IBM's Java MPEG-4 Efforts Bear Fruit

by Chris Adamson

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In an e-mail to the M4IF technotes mailing-list yesterday, IBM announced a new collection of all-Java MPEG-4 tools. This powerful media standard now has a player and a collection of tools that theoretically runs anywhere. Very, very cool.

Once you download the code, notice that only .bat files are included. If you are running a non-Windows OS, take the time to groan. Then convert it to a shell script or appropriate. For example, the M4Play.bat, which looks like this:

   java -cp .;IBMToolkitForMpeg4.jar M4Play %*

can be easily rewritten as a unix shell script

   java -classpath .:IBMToolkitForMpeg4.jar M4Play $*

Run the batch-file or script with no arguments for an interactive mode, or with the the file path or URL of media to play:

I've only had enough time this morning to play with the decoder client, but it's already a very encouraging improvement over the previous MPEG-4 codec, which could only play MPEG-4 video inside AVI files (a kludgy scheme popularized by DivX), instead of the real .mp4 format. In fact, "where do I get something that this can play?" was a popular comment on the old codec's discussion forum. The new release contains over 100 samples, including 2D graphics, animation, various audio and video codecs, and XMT (MPEG-4's XML-based markup).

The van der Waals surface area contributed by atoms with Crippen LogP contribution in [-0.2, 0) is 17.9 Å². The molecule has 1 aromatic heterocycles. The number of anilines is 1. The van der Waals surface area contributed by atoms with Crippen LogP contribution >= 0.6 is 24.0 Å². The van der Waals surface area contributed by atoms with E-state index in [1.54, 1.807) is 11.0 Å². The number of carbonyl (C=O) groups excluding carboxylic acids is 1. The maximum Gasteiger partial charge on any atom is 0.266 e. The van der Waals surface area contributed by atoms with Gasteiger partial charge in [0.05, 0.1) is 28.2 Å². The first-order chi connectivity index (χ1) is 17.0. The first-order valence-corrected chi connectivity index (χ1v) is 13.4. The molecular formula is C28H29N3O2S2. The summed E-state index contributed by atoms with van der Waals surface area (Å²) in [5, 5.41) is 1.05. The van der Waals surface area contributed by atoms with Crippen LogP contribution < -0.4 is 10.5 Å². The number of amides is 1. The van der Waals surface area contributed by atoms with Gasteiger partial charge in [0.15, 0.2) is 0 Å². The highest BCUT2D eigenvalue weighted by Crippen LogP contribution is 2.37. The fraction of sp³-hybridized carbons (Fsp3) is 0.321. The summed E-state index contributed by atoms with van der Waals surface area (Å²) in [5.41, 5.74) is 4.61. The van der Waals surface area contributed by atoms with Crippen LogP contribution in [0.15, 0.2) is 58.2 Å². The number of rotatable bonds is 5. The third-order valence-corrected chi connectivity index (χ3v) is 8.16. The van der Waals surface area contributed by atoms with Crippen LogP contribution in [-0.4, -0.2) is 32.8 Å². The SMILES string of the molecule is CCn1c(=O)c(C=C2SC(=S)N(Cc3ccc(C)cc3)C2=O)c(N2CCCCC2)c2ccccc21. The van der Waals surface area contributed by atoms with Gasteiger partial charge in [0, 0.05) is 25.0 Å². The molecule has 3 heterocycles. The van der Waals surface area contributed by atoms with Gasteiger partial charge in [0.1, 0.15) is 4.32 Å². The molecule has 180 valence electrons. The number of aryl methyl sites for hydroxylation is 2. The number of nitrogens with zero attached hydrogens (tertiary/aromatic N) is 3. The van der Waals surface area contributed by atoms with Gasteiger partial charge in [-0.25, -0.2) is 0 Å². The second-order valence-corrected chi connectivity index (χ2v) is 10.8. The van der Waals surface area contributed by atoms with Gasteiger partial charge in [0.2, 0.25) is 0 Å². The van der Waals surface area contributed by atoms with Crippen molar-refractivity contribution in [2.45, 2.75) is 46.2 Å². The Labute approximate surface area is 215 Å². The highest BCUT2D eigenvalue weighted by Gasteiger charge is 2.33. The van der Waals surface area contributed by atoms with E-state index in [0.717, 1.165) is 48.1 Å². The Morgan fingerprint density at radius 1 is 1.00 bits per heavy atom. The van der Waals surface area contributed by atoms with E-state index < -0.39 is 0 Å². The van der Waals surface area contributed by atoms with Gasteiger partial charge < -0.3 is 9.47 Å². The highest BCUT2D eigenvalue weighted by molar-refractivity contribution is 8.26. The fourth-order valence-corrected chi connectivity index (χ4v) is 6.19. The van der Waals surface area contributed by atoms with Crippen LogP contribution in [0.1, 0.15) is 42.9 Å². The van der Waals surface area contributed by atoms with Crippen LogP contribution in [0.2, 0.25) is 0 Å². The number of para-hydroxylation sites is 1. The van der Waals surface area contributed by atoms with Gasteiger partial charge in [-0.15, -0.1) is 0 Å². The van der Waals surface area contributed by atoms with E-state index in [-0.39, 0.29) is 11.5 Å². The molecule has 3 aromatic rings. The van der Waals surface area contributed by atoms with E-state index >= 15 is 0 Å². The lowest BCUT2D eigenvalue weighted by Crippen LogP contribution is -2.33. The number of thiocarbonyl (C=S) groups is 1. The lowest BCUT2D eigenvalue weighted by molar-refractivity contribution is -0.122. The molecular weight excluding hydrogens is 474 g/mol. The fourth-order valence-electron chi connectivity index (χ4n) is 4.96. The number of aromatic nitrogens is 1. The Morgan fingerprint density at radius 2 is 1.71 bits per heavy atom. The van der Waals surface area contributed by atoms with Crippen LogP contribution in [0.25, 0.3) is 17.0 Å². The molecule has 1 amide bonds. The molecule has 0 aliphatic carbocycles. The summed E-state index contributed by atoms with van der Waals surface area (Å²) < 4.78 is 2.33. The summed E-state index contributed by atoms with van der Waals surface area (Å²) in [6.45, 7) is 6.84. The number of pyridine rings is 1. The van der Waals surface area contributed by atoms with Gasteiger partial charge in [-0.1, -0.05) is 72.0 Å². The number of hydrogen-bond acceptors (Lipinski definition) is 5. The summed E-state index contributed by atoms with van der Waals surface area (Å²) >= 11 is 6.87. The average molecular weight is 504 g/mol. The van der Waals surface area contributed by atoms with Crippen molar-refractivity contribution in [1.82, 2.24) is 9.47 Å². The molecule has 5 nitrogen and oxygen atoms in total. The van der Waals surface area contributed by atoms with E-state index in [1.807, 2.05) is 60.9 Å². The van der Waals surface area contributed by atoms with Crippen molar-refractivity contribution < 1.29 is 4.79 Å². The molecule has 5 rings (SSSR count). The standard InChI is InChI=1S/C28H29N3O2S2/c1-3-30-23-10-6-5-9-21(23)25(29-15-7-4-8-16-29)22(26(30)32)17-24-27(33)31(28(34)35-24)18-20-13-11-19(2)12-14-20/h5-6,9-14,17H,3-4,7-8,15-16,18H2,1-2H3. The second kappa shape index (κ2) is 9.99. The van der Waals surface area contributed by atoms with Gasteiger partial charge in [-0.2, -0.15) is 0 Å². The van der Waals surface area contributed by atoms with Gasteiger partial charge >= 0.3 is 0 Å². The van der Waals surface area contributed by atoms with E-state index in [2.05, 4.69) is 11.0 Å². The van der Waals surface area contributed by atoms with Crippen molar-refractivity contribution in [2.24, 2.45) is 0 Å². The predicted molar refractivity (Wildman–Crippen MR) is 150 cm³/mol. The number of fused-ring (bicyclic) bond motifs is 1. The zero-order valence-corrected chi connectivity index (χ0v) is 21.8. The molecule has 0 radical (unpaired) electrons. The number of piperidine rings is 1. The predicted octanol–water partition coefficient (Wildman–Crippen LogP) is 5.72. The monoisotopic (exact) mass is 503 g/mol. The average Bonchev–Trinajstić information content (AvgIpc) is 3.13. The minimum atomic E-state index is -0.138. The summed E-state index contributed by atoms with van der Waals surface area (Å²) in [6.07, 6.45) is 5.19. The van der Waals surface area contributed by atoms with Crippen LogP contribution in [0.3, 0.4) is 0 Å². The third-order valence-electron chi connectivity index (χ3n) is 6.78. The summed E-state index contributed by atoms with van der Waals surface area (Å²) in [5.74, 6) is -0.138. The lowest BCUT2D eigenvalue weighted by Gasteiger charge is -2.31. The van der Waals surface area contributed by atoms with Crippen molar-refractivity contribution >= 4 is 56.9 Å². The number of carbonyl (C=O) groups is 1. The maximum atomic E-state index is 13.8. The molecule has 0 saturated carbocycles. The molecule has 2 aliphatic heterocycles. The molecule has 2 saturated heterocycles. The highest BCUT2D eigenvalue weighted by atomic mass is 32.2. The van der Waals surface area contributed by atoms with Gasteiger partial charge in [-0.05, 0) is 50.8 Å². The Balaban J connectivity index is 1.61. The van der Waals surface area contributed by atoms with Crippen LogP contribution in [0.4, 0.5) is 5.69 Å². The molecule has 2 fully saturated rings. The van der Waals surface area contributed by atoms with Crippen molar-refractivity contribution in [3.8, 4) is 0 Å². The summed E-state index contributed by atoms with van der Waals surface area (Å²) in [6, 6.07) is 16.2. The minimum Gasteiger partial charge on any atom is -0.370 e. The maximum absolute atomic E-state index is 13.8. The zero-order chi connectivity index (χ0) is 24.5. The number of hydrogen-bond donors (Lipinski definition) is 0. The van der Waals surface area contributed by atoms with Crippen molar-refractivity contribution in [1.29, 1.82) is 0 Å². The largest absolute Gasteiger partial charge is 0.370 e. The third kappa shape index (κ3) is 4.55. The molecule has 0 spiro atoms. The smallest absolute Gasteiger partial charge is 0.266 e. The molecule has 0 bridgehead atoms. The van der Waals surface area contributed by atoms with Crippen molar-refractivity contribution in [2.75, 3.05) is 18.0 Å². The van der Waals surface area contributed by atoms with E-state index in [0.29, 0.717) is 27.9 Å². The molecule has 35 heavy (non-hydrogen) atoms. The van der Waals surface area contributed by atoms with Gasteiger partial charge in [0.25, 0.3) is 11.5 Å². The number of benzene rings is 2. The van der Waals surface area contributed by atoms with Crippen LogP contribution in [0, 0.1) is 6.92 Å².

And yes, it will play DivX AVI's, real .mp4's, and the AAC files created by the new version of iTunes, if you change their extension from .m4a to .mp4 (but it won't play the DRM'ed AAC files from the iTunes Music Store).

If you're on Mac or Windows and have paid for QuickTime Pro, it's easy enough to use the Export menu-item to convert any movie to an ISMA-complient .mp4 file that the IBM player can handle. Here's a shot from a video I made for an upcoming article:

Sharp-eyed readers will notice that:

  1. The menus on Mac OS X are in the "monolithic" menu bar, suggesting either that IBM made a special Mac-only call to achieve that behavior or, more likely, that this is an AWT application instead of a Swing one.
  2. My sad little 300 MHz iBook is totally pegged (the green bar at left is my CPU monitor, struggling to keep this video playing). Daddy needs a new G4 PowerBook, pronto.
  3. My screenshot has a tear in it, meaning I grabbed between frames. Oops.

One other big change from the previous MPEG-4 codec from IBM is that this code does not require the Java Media Framework and indeed, does not seem to use it (a java -verbose shows which classes are loaded, and JMF's package does not appear)

If you've tried out the MPEG-4 package, tell us what you think of it!